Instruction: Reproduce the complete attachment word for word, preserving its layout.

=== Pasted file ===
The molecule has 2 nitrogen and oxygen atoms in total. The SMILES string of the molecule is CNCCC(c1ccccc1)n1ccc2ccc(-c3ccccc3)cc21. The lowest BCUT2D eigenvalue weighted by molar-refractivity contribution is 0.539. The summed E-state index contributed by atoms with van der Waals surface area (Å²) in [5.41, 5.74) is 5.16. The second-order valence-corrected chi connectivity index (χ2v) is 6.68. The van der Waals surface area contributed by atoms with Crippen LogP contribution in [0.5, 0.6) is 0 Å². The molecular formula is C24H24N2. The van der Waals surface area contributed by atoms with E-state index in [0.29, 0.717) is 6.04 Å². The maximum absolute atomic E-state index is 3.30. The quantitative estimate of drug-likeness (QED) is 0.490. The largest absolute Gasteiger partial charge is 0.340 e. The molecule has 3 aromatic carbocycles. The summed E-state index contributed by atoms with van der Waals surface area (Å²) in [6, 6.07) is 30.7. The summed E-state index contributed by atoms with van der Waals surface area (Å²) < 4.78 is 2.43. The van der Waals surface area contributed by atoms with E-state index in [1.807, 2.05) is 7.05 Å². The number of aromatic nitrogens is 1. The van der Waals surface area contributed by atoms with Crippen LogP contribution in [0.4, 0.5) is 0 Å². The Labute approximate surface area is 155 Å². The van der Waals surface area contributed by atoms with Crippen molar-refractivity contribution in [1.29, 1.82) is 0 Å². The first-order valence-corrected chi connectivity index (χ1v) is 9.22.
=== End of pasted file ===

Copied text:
The molecule has 2 nitrogen and oxygen atoms in total. The SMILES string of the molecule is CNCCC(c1ccccc1)n1ccc2ccc(-c3ccccc3)cc21. The lowest BCUT2D eigenvalue weighted by molar-refractivity contribution is 0.539. The summed E-state index contributed by atoms with van der Waals surface area (Å²) in [5.41, 5.74) is 5.16. The second-order valence-corrected chi connectivity index (χ2v) is 6.68. The van der Waals surface area contributed by atoms with Crippen LogP contribution in [0.5, 0.6) is 0 Å². The molecular formula is C24H24N2. The van der Waals surface area contributed by atoms with E-state index in [0.29, 0.717) is 6.04 Å². The maximum absolute atomic E-state index is 3.30. The quantitative estimate of drug-likeness (QED) is 0.490. The largest absolute Gasteiger partial charge is 0.340 e. The molecule has 3 aromatic carbocycles. The summed E-state index contributed by atoms with van der Waals surface area (Å²) in [6, 6.07) is 30.7. The summed E-state index contributed by atoms with van der Waals surface area (Å²) < 4.78 is 2.43. The van der Waals surface area contributed by atoms with E-state index in [1.807, 2.05) is 7.05 Å². The number of aromatic nitrogens is 1. The van der Waals surface area contributed by atoms with Crippen LogP contribution in [0.4, 0.5) is 0 Å². The Labute approximate surface area is 155 Å². The van der Waals surface area contributed by atoms with Crippen molar-refractivity contribution in [1.29, 1.82) is 0 Å². The first-order valence-corrected chi connectivity index (χ1v) is 9.22.